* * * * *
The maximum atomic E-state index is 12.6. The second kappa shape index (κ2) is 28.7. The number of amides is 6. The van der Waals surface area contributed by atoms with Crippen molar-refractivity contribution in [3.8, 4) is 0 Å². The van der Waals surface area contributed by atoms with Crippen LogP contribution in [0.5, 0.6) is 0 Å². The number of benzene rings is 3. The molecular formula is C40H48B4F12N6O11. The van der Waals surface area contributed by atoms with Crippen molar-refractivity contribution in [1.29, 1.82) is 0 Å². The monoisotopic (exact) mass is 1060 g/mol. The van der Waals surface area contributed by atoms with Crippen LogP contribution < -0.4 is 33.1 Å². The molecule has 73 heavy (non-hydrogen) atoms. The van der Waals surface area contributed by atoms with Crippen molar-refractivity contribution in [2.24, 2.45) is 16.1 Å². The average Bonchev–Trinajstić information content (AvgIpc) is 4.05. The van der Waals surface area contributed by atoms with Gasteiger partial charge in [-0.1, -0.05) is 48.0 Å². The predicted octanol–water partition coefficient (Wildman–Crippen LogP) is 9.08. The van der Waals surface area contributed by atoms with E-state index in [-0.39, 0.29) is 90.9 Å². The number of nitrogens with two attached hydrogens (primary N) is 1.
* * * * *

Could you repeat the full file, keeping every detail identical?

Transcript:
The maximum atomic E-state index is 12.6. The second kappa shape index (κ2) is 28.7. The number of amides is 6. The van der Waals surface area contributed by atoms with Crippen molar-refractivity contribution in [3.8, 4) is 0 Å². The van der Waals surface area contributed by atoms with Crippen LogP contribution in [0.5, 0.6) is 0 Å². The number of benzene rings is 3. The molecular formula is C40H48B4F12N6O11. The van der Waals surface area contributed by atoms with Crippen molar-refractivity contribution in [1.29, 1.82) is 0 Å². The monoisotopic (exact) mass is 1060 g/mol. The van der Waals surface area contributed by atoms with Crippen LogP contribution < -0.4 is 33.1 Å². The molecule has 73 heavy (non-hydrogen) atoms. The van der Waals surface area contributed by atoms with Crippen molar-refractivity contribution in [2.24, 2.45) is 16.1 Å². The average Bonchev–Trinajstić information content (AvgIpc) is 4.05. The van der Waals surface area contributed by atoms with Gasteiger partial charge in [-0.1, -0.05) is 48.0 Å². The predicted octanol–water partition coefficient (Wildman–Crippen LogP) is 9.08. The van der Waals surface area contributed by atoms with E-state index in [-0.39, 0.29) is 90.9 Å². The number of nitrogens with two attached hydrogens (primary N) is 1.